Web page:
This problem is from the Simon Marais Mathematics Competition Paper A which was conducted a couple of days ago (on October 14, 2023).

Problem statement (verbatim):

For each positive integer $n$, let $f(n)$ denote the smallest possible value of $$|A_1\cup A_2\cup \cdots\cup A_n|$$ where $A_1$, $A_2$, $\ldots$, $A_n$ are sets such that $A_i\not\subseteq A_j$ and $|A_i|\neq |A_j|$ whenever $i\neq j$. Determine $f(n)$ for each positive integer $n$.

My attempt:

The case $n=1$ is trivial, we take $A_1=\emptyset$ and hence, $f(1)=0$.

In other cases, without loss of generality, we may assume $|A_1|<|A_2|<\ldots<|A_n|$. Since we need the least value of $f(n)$, take $|A_i|=i$.

Case $n=2$: $A_1=\{1\}$, $A_2=\{2,3\}$ and $f(2)=3$.

Case $n=3$: $A_1=\{1\}$, $A_2=\{2,3\}$, $A_3=\{2,4,5\}$ and $f(3)=5$.

Case $n=4$: $A_1=\{1\}$, $A_2=\{2,3\}$, $A_3=\{2,4,5\}$, $A_4=\{3,4,5,6\}$ and $f(4)=6$.

I can't think of how to proceed constructively to determine $f(n)$ for any $n\in\mathbb Z^+$.

I think the general idea is to take the set $X=\{1,2,\ldots, f(n)\}$ and consider its subsets which don't contain each other and their union is $X$ itself.

I expect to see a combinatoric approach which yields a nice closed form for $f(n)$...


2 Answers 2


I think the answer is: $$f(n)=n+2 \;\;\;\;\;\;\; \mathrm{for} \; n \geq 3.$$

This can be proved by induction.

Since the OP has already established that $f(3)=5$ and $f(4)=6$. The statement is true for $n=3$ and $n=4$.

We need only prove that if the statement is true for $n=k$, then it is true for $n=k+2.$

For simplicity, let us see how to prove that if $f(4)=6$, then $f(6)=8$. The general case is just the same.

Let us fill up the smallest and the largest sets, i.e. $A_1$ and $A_6$ first.

So we may let $$A_1=\{ 1\}$$ and $$A_{6}=\{ 2, 3, \cdots, 7\}.$$ $$$$ Next we consider $A_2$ to $A_5$.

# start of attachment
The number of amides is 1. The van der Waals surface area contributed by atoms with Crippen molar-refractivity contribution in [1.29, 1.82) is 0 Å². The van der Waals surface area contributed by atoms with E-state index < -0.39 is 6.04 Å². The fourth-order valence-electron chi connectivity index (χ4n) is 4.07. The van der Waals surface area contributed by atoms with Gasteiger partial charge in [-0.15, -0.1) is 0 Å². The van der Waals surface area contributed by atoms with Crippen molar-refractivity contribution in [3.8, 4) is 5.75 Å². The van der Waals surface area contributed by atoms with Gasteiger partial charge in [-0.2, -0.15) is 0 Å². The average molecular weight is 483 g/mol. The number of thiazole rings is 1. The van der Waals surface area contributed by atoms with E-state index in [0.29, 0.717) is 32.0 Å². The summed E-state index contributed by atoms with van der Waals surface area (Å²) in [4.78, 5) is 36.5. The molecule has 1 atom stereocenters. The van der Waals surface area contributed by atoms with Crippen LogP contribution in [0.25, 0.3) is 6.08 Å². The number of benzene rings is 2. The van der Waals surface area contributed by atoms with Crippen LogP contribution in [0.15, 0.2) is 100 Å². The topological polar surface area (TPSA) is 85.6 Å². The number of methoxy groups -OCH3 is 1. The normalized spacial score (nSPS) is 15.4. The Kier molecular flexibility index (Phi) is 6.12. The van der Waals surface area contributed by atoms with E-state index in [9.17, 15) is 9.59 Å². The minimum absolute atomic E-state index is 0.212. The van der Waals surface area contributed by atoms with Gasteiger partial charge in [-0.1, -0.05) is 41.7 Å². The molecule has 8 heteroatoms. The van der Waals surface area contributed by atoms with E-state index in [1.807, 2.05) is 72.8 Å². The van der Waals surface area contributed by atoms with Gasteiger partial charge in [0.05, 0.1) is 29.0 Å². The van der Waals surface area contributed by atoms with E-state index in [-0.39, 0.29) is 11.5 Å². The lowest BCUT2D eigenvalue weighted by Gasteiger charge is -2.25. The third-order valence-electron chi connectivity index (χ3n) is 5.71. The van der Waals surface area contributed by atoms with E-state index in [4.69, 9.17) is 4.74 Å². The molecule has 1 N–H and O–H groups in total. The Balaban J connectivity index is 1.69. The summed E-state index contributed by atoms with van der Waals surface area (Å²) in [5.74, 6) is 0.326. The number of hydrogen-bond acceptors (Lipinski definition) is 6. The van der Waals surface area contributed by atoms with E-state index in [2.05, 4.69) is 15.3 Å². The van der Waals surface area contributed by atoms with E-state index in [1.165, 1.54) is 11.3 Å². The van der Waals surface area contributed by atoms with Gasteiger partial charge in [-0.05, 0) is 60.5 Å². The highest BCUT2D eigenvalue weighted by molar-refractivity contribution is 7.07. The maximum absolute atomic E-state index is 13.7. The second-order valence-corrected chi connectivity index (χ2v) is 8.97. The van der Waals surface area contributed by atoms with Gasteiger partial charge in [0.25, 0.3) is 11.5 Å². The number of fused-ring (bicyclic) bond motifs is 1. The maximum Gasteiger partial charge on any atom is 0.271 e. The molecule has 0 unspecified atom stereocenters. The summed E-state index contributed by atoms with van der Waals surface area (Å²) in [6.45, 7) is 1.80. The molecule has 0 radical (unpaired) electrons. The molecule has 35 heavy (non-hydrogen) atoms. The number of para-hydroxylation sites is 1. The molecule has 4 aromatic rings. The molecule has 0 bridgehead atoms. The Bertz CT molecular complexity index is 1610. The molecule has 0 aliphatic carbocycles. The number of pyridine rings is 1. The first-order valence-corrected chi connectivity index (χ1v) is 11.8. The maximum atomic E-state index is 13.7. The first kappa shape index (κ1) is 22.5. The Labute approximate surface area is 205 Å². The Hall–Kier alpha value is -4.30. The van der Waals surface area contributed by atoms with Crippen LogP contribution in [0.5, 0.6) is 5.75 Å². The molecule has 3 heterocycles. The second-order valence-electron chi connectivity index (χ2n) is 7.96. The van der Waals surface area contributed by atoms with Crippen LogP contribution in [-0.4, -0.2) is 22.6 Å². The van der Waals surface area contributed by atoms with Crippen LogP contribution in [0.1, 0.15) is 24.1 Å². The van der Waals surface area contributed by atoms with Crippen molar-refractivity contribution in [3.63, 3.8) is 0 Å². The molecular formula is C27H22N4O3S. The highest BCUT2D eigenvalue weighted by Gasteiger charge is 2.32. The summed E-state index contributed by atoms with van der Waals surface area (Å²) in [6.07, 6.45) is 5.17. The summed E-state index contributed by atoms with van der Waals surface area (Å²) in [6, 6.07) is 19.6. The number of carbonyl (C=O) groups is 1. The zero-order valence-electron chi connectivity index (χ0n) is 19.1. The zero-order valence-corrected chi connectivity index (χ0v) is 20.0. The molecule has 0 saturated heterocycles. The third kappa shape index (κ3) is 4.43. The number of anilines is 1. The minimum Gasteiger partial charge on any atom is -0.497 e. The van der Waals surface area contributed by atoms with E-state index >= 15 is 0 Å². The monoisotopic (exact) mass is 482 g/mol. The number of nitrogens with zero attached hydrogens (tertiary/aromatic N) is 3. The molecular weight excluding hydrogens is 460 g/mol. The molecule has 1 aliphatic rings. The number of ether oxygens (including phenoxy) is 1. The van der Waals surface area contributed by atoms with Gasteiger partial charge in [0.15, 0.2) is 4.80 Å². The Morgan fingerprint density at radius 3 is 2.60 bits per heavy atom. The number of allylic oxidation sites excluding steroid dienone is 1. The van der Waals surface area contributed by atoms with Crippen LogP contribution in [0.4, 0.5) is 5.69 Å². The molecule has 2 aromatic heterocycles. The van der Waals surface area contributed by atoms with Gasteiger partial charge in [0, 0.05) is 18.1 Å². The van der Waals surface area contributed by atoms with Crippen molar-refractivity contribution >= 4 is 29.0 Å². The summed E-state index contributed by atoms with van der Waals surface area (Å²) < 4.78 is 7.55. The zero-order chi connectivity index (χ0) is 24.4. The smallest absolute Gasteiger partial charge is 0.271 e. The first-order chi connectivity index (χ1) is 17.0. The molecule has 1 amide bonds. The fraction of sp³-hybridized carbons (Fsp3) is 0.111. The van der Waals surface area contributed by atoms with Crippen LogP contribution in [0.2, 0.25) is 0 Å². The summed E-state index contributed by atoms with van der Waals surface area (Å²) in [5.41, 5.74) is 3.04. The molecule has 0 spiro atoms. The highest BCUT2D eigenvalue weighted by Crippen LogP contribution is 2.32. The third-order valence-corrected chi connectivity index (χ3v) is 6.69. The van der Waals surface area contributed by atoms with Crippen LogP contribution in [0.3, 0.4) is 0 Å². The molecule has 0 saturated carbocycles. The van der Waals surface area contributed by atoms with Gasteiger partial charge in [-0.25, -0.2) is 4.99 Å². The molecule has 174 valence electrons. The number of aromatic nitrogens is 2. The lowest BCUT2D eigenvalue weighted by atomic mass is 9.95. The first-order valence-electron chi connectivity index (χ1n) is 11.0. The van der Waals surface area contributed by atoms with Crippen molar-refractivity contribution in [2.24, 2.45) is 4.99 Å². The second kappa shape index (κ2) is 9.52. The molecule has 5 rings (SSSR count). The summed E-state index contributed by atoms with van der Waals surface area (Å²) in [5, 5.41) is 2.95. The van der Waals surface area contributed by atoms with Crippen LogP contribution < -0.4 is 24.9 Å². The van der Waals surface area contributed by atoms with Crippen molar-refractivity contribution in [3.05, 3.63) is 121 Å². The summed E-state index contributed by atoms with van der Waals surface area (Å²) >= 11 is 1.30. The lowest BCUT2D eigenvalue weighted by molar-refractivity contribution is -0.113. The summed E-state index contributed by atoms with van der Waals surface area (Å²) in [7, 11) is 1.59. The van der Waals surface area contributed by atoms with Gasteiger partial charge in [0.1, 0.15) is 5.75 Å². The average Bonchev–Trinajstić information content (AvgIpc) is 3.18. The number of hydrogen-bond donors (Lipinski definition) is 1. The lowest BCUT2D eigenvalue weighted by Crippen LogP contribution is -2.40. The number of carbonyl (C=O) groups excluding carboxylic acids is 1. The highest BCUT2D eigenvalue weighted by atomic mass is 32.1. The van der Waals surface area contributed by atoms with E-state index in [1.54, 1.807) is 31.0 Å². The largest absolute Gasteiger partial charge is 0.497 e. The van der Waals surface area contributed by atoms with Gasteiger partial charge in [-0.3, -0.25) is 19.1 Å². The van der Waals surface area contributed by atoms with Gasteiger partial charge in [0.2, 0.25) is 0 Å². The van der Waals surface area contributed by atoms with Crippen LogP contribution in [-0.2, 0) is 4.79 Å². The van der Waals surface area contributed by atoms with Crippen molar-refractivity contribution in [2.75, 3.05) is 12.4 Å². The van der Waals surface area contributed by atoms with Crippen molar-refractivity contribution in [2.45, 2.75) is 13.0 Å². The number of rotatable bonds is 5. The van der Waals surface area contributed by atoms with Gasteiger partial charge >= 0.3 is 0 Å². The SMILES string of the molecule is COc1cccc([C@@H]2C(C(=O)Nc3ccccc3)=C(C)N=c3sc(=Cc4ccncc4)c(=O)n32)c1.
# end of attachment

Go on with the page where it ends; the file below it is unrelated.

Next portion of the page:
Obviously each $A_i$ must contain at least one element other than $1, 2, \cdots, 7$. We must introduce at least one more element, say $8$.

Therefore at least $8=6+2$ elements are needed.

To see that the addition of $8$ is enough, we may reason as follows:

First assign $8$ to each each $A_i, \; i=2, 3,4, 5$. Thus

$A_2 = \{8, x \}$, $A_3 = \{8, x, x \}$, $A_4 = \{8, x, x, x \}$, $A_5= \{8, x, x, x, x\}$.

where the $x$'s are elements to be filled in.

We may also write it as follows:

$$A_2=\{8 \}\cup B_1, A_3=\{8 \}\cup B_2, A_4=\{8 \}\cup B_3 \; \mathrm{and \; A_5=\{8 \}\cup B_4}$$

where $|B_i|=i$ and $B_i \not\subset B_j$ whenever $i \neq j.$

Thus to fill up $B_2$ to $B_5$ is just the same question asked with $n=4.$

Can we fill up $B_2$ to $B_5$ by using the elements of $\{2, 3, 4, 5, 6, 7\}$ so that no extra element is needed?

The answer is yes. This is because $f(4)=6$ and there are exactly $6$ elements in $\{2, 3, 4, 5, 6, 7\}$.

For concreteness, we may let $$B_1=\{ 2\}, B_2=\{3, 4\}, B_3=\{3, 5, 6 \} \; \mathrm{and} \; B_4=\{4, 5, 6, 7 \}$$ and finally obtain $$A_1=\{1\}, A_2=\{8, 2\}, A_3=\{8, 3, 4\}, A_4=\{8, 3, 5, 6 \}, A_5=\{8, 4, 5, 6, 7 \} \; \mathrm{and} \; A_6=\{2, 3, 4, 5, 6, 7 \}$$

Thus we have proved that $f(6)=8$ if $f(4)=6$.

Same arguments obviously apply for all $n$.

Therefore if the statement is true for $n=k$, then it is true for $n=k+2.$

By the principle of mathematical induction, $$f(n)=n+2 \;\;\;\;\;\;\; \mathrm{for} \; n \geq 3.$$

  • $\begingroup$ I can't believe that the closed form of $f(n)$ is so simple.... I wish I had computed $f(5)$ and $f(6)$ on the day of the competition... I would have figured out the formula simply by observing... Thank you for this answer... I learned so much! :) $\endgroup$ Commented Oct 16, 2023 at 13:30

I think duality is the key (but maybe we don't need it). Suppose sets $A_1, A_2, \ldots, A_n$ satisfy the condition. Then, for any set $X$ including $A_1 \cup A_2 \cup \cdots \cup A_n$, the complements $\overline A_1 = X - A_1,\ \overline A_2, \ldots, \overline A_n$ also satisfy the condition.

We show that $f(n)=n+2$ for $n \geq 3$ by constructing subsets $A_1, A_2, \ldots, A_n$ of $[n+2] = \{1,2,\ldots,n+2\}$ so that $|A_k| = k+1$. (It is easy to see that $n+2$ is the smallest number possible.)

Suppose $n \geq 4$ and let $A_n = \{1,2,\ldots,n+1\}$. Other sets $A_k$ should contain $n+2$. Now it is enough to construct $B_k = A_k - \{n+2\}$ so that:

  • each $B_k$ is a subset of $[n+1]$,
  • $|B_k| = k$,
  • sets $B_1, B_2, \ldots, B_{n-1}$ satisfy the condition.

We rewrite these conditions in terms of $C_k = \overline B_{n-k} = [n+1] - B_{n-k}$:

  • each $C_k$ is a subset of $[n+1]$,
  • $|C_k| = k+1$,
  • sets $C_1, C_2, \ldots, C_{n-1}$ satisfy the condition.

Hence the usual induction implies the claim.


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